64. The method of claim 63, wherein ligated strands from different probe sets have different electrophoretic mobilities.
65. The method of claim 64, wherein ligated strands from different probe sets contain detectable labels which may be the same or different.
66. The method of claim 65, wherein the labels are fluorescent labels.
67. The method of claim 63, wherein ligated strands from at least two different probe sets contain different fluorescent labels.
68. The method of claim 60, wherein prior to step (a), the first probe, the second probe, the third probe, or the fourth probe from the different probe sets is immobilized on a distinct solid support region.
69. The method of claim 60, wherein one of the first probe, the second probe, the third probe, or the fourth probe in each probe set contains a distinct polynucleotide tag that identifies that probe set.
70. The method of claim 69, which comprises hybridizing species containing said tags to a plurality of corresponding tag complements which are immobilized on distinct solid support regions.
71. The method of claim 70, wherein each distinct polynucleotide tag is attached to the 5′ end of the first probe in each different probe set.
72. The method of claim 70, wherein each distinct polynucleotide tag is attached to the 3′ end of the second probe in each different probe set.
73. The method of claim 70, wherein said distinct solid support regions are located on a substantially planar surface.
74. The method of claim 70, wherein said distinct solid support regions are located on different beads.
75. The method of claim 60, wherein for each probe set, said cleaving produces a second fragment from the second probe of the probe set which does not associate with the third hybridization complex, and the method further includes detecting the second fragment.
76. The method of claim 75, wherein second fragments from different probe sets are detected by mass spectrometry.
77. The method of claim 75, wherein second fragments from different probe sets are detected by electrophoresis.
78. The method of claim 77, wherein second fragments from different probe sets have different electrophoretic mobilities.
79. The method of claim 77, wherein second fragments from different probe sets contain detectable labels which may be the same or different.
80. The method of claim 79, wherein the labels are fluorescent labels.
81. The method of claim 75, wherein second fragments from at least two different probe sets contain different fluorescent labels.
82. The method of claim 75, wherein the second fragment from each different probe set contains a distinct polynucleotide tag that identifies the probe set.
83. The method of claim 82, which comprises hybridizing second fragments containing said tags to a plurality of corresponding tag complements which are immobilized on distinct solid support regions.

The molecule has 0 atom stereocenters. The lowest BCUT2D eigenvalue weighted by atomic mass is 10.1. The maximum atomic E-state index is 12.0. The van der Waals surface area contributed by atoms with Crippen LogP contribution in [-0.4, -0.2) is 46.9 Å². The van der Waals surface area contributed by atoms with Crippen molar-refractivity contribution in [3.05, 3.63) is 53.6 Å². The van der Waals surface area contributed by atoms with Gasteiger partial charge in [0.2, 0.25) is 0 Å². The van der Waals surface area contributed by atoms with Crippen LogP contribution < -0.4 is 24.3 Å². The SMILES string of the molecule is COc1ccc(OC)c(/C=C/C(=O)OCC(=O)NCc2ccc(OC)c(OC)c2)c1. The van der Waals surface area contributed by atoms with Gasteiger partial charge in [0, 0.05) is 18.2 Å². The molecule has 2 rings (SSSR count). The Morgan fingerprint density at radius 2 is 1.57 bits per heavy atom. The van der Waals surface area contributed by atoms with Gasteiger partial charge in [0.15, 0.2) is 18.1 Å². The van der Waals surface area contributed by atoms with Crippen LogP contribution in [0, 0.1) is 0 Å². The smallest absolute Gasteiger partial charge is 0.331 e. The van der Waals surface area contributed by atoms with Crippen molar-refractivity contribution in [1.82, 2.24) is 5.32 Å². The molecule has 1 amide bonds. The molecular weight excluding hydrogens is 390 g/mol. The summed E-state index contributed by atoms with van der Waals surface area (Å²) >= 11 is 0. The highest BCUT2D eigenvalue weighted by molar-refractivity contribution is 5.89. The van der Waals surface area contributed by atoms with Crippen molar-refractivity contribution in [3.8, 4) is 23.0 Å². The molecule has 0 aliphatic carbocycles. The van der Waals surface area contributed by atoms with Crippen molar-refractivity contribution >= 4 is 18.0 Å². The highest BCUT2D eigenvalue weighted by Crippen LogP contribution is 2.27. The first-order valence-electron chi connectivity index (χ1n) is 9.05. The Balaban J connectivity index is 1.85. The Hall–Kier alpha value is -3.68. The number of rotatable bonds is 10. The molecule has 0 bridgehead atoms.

84. The method of claim 83, wherein said distinct solid support regions are located on a substantially planar surface.
85. The method of claim 83, wherein said distinct solid support regions are located on different beads.
86. A method for detecting a target polynucleotide sequence, the method comprising
(a) reacting a target polynucleotide strand region with a first probe pair, the first probe pair comprising (i) a first polynucleotide probe containing a sequence that is complementary to a first target region in the target strand region and (ii) a second polynucleotide probe comprising a sequence that is complementary to a second target region in the target strand region, wherein the second region is located 5′ to the first region and overlaps the first region by at least one nucleotide base, under conditions effective for the first and second probes to hybridize to the first and second regions in the target strand region, respectively, forming a first hybridization complex,
(b) cleaving the second probe in the first hybridization complex to form (i) a second hybridization complex comprising the target strand region, the first probe, and a first fragment of the second probe having a 5′ terminal nucleotide located immediately contiguous to a 3′ terminal nucleotide of the first probe,
(c) ligating the first probe to the hybridized fragment of the second probe to form a first ligated strand hybridized to the target strand region,
(d) denaturing the first ligated strand from the target strand region, and
(e) performing one or more additional cycles of steps (a) through (d), with the proviso that in the last cycle, step (d) is optionally omitted.
87. The method of claim 86, wherein the first region overlaps the second region by one nucleotide base.
88. The method of claim 86, wherein the 5′ end of the first probe terminates with a group other than a nucleotide 5′ phosphate group.
89. The method of claim 88, wherein the 5′ end of the first probe terminates with a nucleotide 5′ hydroxyl group.
90. The method of claim 86, wherein the 5′ end of the second probe terminates with a group other than a nucleotide 5′ phosphate group.